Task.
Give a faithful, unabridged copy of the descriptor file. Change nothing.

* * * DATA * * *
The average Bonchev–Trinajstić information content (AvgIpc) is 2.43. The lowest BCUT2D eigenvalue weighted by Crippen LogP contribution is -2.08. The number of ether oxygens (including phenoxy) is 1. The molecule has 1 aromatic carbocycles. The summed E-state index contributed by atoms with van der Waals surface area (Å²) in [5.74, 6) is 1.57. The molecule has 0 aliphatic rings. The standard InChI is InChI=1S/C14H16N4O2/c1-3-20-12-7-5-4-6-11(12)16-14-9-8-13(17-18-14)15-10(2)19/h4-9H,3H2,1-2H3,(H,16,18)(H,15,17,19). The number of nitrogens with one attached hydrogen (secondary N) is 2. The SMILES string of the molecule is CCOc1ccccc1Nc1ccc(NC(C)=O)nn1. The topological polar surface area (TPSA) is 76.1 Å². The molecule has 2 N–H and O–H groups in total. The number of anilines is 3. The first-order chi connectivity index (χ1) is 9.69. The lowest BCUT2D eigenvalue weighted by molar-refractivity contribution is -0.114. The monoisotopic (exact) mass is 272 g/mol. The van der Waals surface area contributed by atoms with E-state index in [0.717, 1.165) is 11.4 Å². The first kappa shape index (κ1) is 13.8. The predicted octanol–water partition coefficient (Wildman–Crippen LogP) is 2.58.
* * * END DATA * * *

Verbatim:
The average Bonchev–Trinajstić information content (AvgIpc) is 2.43. The lowest BCUT2D eigenvalue weighted by Crippen LogP contribution is -2.08. The number of ether oxygens (including phenoxy) is 1. The molecule has 1 aromatic carbocycles. The summed E-state index contributed by atoms with van der Waals surface area (Å²) in [5.74, 6) is 1.57. The molecule has 0 aliphatic rings. The standard InChI is InChI=1S/C14H16N4O2/c1-3-20-12-7-5-4-6-11(12)16-14-9-8-13(17-18-14)15-10(2)19/h4-9H,3H2,1-2H3,(H,16,18)(H,15,17,19). The number of nitrogens with one attached hydrogen (secondary N) is 2. The SMILES string of the molecule is CCOc1ccccc1Nc1ccc(NC(C)=O)nn1. The topological polar surface area (TPSA) is 76.1 Å². The molecule has 2 N–H and O–H groups in total. The number of anilines is 3. The first-order chi connectivity index (χ1) is 9.69. The lowest BCUT2D eigenvalue weighted by molar-refractivity contribution is -0.114. The monoisotopic (exact) mass is 272 g/mol. The van der Waals surface area contributed by atoms with E-state index in [0.717, 1.165) is 11.4 Å². The first kappa shape index (κ1) is 13.8. The predicted octanol–water partition coefficient (Wildman–Crippen LogP) is 2.58.